Part A: Preparation of "quaternized" prepolymer
1,000 g. (1 mole) of POLY MEG-1000 were weighed into a 2 liter beaker and placed in a vacuum oven for 1 hour at 100° C. to remove traces of water. 315 g. (1.81 moles) of toluene diisocyanate (65% tolylene 2,4-diisocyanate, 35% tolylene, 2,6-diisocyanate) were the stirred into the dry POLY MEG-1000 under a nitrogen atmosphere to prepare a uniform solution. 27 grams (approx. 2% by weight) of Quat.-1 were then stirred into the thus prepared solution, under nitrogen. The thus prepared solution was then poured, in approximately equal portions, into two quart jars, under nitrogen. These quart jars were placed in an oven and heated at 75° C. for two hours to thereby form a "quaternized" prepolymer. The isocyanate content of the thus obtained prepolymer was 4.5% while theoretical was 4.65%. The thus obtained prepolymer is hereinafter referred to as "quaternized" prepolymer 2-A.
Part B: Preparation of latex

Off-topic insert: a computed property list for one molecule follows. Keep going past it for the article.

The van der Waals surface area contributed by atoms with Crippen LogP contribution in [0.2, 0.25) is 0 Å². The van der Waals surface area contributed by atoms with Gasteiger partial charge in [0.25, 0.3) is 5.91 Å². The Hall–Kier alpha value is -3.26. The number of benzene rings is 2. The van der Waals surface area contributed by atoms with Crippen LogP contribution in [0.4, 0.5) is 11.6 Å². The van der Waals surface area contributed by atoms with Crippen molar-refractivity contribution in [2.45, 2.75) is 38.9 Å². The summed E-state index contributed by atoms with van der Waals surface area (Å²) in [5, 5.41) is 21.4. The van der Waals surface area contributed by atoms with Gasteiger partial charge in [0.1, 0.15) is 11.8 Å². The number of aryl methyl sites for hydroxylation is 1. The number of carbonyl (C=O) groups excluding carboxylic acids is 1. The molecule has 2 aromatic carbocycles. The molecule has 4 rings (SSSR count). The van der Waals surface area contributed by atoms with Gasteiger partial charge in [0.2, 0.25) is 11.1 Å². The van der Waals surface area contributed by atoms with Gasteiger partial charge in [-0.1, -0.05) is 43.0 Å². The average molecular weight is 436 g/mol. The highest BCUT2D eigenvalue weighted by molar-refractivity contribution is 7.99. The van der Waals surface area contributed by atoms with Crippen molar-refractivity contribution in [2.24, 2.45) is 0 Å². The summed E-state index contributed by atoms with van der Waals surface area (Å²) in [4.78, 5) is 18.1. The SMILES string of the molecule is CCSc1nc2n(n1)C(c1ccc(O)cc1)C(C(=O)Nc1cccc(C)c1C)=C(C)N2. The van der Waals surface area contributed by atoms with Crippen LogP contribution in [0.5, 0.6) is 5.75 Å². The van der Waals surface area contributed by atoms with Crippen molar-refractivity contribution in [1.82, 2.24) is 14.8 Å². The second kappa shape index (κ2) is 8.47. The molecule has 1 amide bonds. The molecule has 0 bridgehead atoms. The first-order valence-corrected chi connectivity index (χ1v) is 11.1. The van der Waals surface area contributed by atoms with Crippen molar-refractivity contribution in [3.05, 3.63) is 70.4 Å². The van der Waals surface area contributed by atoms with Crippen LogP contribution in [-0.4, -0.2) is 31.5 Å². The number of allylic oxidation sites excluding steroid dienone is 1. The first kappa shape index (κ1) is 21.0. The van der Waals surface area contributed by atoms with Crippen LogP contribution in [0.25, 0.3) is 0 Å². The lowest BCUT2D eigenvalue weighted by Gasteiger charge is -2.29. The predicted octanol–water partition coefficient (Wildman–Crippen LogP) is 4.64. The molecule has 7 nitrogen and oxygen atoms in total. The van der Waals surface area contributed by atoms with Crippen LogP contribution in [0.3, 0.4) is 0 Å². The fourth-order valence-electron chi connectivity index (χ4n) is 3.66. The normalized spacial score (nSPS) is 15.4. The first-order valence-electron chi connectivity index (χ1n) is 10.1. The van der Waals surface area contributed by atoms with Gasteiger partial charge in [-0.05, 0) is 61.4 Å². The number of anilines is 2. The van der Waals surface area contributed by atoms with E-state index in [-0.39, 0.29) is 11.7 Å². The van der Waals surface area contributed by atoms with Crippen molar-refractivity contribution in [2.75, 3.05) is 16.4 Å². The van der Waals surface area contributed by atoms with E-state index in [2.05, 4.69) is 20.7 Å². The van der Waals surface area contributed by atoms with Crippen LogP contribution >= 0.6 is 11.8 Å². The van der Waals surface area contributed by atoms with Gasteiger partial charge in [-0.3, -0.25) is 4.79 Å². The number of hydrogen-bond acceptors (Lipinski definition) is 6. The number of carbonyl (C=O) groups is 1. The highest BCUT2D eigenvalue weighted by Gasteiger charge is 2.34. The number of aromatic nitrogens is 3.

Using the procedure described in Part C of Example 1, a latex was prepared from said quaternized prepolymer 2-A as follows: 100 grams of quaternized prepolymer 2-A was diluted with toluene by stirring it into 100 grams of toluene in a beaker until a uniform solution was obtained. The thus obtained solution was then stirred into 180 grams of water (deionized) and this mixture was then poured into a Waring Blendor where emulsification was effected by mixing at high speed for 10 minutes. The latex was then aged 24 hours to allow reaction of the excess isocyanate groups with water thereby achieving chain extension to a fully polymerized polyurethane. The latex was then filtered with approximately 0.1 g. of coagulum being removed. The filtered latex was stable after storage for over two months in a wide mouth bottle at ambient temperatures. The thus obtained latex in hereinafter referred to as "Latex 2-B".